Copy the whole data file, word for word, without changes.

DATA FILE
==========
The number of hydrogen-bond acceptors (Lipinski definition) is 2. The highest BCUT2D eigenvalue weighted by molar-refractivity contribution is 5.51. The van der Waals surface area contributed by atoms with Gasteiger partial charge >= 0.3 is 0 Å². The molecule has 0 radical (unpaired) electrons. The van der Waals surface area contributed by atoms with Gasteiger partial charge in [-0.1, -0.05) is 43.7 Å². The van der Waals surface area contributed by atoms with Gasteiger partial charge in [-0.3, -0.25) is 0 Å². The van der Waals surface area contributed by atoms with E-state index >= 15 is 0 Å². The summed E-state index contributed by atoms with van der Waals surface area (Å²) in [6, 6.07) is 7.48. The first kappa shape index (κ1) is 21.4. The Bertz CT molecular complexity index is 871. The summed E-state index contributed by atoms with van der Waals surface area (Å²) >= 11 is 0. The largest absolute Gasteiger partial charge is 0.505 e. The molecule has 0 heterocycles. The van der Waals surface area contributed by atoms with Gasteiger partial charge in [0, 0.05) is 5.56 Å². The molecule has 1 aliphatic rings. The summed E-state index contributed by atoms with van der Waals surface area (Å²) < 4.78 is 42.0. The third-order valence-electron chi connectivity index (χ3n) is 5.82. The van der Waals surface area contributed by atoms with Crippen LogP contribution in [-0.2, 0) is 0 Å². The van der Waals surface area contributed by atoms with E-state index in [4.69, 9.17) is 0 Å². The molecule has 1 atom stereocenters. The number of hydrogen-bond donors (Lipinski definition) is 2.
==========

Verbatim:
The number of hydrogen-bond acceptors (Lipinski definition) is 2. The highest BCUT2D eigenvalue weighted by molar-refractivity contribution is 5.51. The van der Waals surface area contributed by atoms with Gasteiger partial charge >= 0.3 is 0 Å². The molecule has 0 radical (unpaired) electrons. The van der Waals surface area contributed by atoms with Gasteiger partial charge in [-0.1, -0.05) is 43.7 Å². The van der Waals surface area contributed by atoms with Gasteiger partial charge in [-0.3, -0.25) is 0 Å². The van der Waals surface area contributed by atoms with E-state index >= 15 is 0 Å². The summed E-state index contributed by atoms with van der Waals surface area (Å²) in [6, 6.07) is 7.48. The first kappa shape index (κ1) is 21.4. The Bertz CT molecular complexity index is 871. The summed E-state index contributed by atoms with van der Waals surface area (Å²) >= 11 is 0. The largest absolute Gasteiger partial charge is 0.505 e. The molecule has 0 heterocycles. The van der Waals surface area contributed by atoms with Gasteiger partial charge in [0, 0.05) is 5.56 Å². The molecule has 1 aliphatic rings. The summed E-state index contributed by atoms with van der Waals surface area (Å²) < 4.78 is 42.0. The third-order valence-electron chi connectivity index (χ3n) is 5.82. The van der Waals surface area contributed by atoms with Crippen LogP contribution in [-0.2, 0) is 0 Å². The van der Waals surface area contributed by atoms with E-state index in [4.69, 9.17) is 0 Å². The molecule has 1 atom stereocenters. The number of hydrogen-bond donors (Lipinski definition) is 2.